Rooted in a unique spin from their AP English class, students at Randall K. Cooper High School experienced service learning in a new light. The students chose two literary works they studied in high school that have same social injustice issue prevalent. Thereafter spinning it into a service opportunity. One of the works must have been one they read during their time in AP English Literature class this year. Students worked to bring about awareness to their chosen injustice through partnerships with community organizations. Other than the mentioned guideline, students independently lead their respective projects. In total, there were eight different social injustice projects in collaboration with Redwood School, Women’s Crisis Center, NKY Hates Heroin, Boone County Animal Shelter, and Stephens Elementary.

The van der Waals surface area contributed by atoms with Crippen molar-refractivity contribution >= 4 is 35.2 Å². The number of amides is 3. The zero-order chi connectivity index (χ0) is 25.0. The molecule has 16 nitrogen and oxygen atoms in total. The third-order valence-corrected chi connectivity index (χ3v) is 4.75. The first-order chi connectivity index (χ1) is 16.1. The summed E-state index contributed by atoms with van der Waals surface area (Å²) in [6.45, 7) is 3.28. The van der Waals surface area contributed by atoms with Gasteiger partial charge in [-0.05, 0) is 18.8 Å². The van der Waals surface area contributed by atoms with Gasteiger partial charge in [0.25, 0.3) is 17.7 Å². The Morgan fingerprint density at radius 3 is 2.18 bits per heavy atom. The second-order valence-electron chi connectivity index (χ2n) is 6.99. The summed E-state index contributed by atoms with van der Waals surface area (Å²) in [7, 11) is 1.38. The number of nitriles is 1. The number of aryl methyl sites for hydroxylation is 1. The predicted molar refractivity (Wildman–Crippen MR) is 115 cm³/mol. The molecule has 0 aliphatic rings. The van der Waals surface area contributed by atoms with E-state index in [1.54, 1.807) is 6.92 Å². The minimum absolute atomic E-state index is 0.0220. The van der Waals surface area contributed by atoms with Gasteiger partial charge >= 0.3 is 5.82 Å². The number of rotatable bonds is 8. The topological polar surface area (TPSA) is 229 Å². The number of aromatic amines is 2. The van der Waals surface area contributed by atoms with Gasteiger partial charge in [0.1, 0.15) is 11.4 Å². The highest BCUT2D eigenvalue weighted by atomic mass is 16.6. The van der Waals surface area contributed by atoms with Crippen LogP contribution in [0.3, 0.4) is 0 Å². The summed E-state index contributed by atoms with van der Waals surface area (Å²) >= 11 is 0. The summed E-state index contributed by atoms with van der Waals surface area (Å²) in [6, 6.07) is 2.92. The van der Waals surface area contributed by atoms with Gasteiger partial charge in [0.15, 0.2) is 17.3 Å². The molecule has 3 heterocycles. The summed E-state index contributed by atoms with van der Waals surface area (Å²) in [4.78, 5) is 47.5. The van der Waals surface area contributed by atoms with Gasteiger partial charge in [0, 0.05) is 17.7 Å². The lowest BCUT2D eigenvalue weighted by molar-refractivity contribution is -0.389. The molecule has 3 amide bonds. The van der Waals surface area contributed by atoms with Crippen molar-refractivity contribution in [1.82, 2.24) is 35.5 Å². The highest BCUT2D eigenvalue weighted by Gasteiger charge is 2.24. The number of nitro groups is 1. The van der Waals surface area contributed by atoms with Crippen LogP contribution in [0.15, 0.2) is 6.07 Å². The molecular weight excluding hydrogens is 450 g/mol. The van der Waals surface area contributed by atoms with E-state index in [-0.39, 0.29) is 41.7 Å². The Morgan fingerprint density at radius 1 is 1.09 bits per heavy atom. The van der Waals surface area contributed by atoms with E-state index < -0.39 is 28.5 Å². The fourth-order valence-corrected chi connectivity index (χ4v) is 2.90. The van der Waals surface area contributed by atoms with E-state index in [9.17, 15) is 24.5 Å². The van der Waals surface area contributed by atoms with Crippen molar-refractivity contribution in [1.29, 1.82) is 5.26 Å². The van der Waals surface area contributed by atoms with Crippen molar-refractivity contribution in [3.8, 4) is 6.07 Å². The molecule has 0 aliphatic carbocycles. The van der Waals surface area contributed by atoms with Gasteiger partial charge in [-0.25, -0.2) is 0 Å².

One group used Hamlet and Of Mice and Men as driving factors in their service learning project. This is because in Hamlet, Ophelia becomes mentally ill after her father passes away, and in Of Mice and Men, Lennie Small has a mental disability as well. From those two books, they decided to draw awareness to the social injustices regarding people with disabilities, both mental and physical. The group wanted to break down the boundaries between “normal” people and those with differences. Their group believed that people with disabilities deserve to grow and thrive throughout their lives just as they’ve had the opportunity. They worked closely with Redwood School, a place that guides children and adults with severe and multiple disabilities to achieve independence and reach their highest potential throughout their lives, by providing enriching educational, therapeutic, and vocational services, and created life changing partnerships.